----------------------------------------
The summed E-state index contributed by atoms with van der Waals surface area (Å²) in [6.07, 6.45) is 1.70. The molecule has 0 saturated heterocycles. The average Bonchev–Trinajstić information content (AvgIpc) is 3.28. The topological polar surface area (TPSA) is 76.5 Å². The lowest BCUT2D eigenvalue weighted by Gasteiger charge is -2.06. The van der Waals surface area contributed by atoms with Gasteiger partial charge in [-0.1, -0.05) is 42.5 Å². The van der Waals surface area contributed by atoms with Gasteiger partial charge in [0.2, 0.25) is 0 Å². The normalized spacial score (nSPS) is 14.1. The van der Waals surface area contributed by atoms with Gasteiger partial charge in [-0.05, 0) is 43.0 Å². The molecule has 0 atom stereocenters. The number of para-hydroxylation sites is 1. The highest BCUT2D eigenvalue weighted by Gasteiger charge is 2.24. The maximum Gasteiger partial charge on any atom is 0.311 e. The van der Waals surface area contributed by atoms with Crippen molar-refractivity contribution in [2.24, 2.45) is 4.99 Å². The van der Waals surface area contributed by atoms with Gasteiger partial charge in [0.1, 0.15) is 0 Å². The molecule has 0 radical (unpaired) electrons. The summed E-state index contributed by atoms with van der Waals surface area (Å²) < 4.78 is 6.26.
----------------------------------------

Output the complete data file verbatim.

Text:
The summed E-state index contributed by atoms with van der Waals surface area (Å²) in [6.07, 6.45) is 1.70. The molecule has 0 saturated heterocycles. The average Bonchev–Trinajstić information content (AvgIpc) is 3.28. The topological polar surface area (TPSA) is 76.5 Å². The lowest BCUT2D eigenvalue weighted by Gasteiger charge is -2.06. The van der Waals surface area contributed by atoms with Gasteiger partial charge in [-0.1, -0.05) is 42.5 Å². The van der Waals surface area contributed by atoms with Gasteiger partial charge in [0.2, 0.25) is 0 Å². The normalized spacial score (nSPS) is 14.1. The van der Waals surface area contributed by atoms with Gasteiger partial charge in [-0.05, 0) is 43.0 Å². The molecule has 0 atom stereocenters. The number of para-hydroxylation sites is 1. The highest BCUT2D eigenvalue weighted by Gasteiger charge is 2.24. The maximum Gasteiger partial charge on any atom is 0.311 e. The van der Waals surface area contributed by atoms with Crippen molar-refractivity contribution in [2.24, 2.45) is 4.99 Å². The van der Waals surface area contributed by atoms with Gasteiger partial charge in [0.1, 0.15) is 0 Å². The molecule has 0 radical (unpaired) electrons. The summed E-state index contributed by atoms with van der Waals surface area (Å²) < 4.78 is 6.26.